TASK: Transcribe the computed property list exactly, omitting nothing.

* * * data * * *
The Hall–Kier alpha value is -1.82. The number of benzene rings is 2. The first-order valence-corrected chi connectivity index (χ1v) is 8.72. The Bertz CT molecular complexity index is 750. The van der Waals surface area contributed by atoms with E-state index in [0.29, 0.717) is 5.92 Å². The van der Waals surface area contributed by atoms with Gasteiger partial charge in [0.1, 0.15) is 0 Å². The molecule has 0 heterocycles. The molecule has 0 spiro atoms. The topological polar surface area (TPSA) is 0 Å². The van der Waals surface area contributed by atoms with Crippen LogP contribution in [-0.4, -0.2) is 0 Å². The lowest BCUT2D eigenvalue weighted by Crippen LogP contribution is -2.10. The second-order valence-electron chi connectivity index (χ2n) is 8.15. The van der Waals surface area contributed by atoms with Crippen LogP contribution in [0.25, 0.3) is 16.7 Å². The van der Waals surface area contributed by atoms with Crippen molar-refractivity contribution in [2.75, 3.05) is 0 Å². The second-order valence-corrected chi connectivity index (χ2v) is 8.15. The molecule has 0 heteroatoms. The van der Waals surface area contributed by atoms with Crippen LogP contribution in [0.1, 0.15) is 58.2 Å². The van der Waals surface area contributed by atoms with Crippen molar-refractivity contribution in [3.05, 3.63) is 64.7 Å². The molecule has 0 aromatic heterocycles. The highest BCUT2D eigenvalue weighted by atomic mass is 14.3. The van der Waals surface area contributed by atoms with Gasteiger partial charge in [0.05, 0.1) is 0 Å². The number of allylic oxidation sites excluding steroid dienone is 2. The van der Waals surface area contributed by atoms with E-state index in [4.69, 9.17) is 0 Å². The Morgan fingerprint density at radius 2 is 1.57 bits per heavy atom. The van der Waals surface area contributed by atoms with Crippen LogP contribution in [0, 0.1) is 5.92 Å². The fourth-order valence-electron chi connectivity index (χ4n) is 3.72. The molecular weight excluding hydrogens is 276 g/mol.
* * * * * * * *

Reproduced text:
The Hall–Kier alpha value is -1.82. The number of benzene rings is 2. The first-order valence-corrected chi connectivity index (χ1v) is 8.72. The Bertz CT molecular complexity index is 750. The van der Waals surface area contributed by atoms with E-state index in [0.29, 0.717) is 5.92 Å². The van der Waals surface area contributed by atoms with Gasteiger partial charge in [0.1, 0.15) is 0 Å². The molecule has 0 heterocycles. The molecule has 0 spiro atoms. The topological polar surface area (TPSA) is 0 Å². The van der Waals surface area contributed by atoms with Crippen LogP contribution in [-0.4, -0.2) is 0 Å². The lowest BCUT2D eigenvalue weighted by Crippen LogP contribution is -2.10. The second-order valence-electron chi connectivity index (χ2n) is 8.15. The van der Waals surface area contributed by atoms with Crippen LogP contribution in [0.25, 0.3) is 16.7 Å². The van der Waals surface area contributed by atoms with Crippen molar-refractivity contribution in [2.75, 3.05) is 0 Å². The second-order valence-corrected chi connectivity index (χ2v) is 8.15. The molecule has 0 heteroatoms. The van der Waals surface area contributed by atoms with Crippen LogP contribution in [0.1, 0.15) is 58.2 Å². The van der Waals surface area contributed by atoms with Crippen molar-refractivity contribution in [3.05, 3.63) is 64.7 Å². The molecule has 0 aromatic heterocycles. The highest BCUT2D eigenvalue weighted by atomic mass is 14.3. The van der Waals surface area contributed by atoms with Gasteiger partial charge in [0.05, 0.1) is 0 Å². The number of allylic oxidation sites excluding steroid dienone is 2. The van der Waals surface area contributed by atoms with E-state index in [4.69, 9.17) is 0 Å². The Morgan fingerprint density at radius 2 is 1.57 bits per heavy atom. The van der Waals surface area contributed by atoms with Crippen LogP contribution in [0, 0.1) is 5.92 Å². The fourth-order valence-electron chi connectivity index (χ4n) is 3.72. The molecular weight excluding hydrogens is 276 g/mol.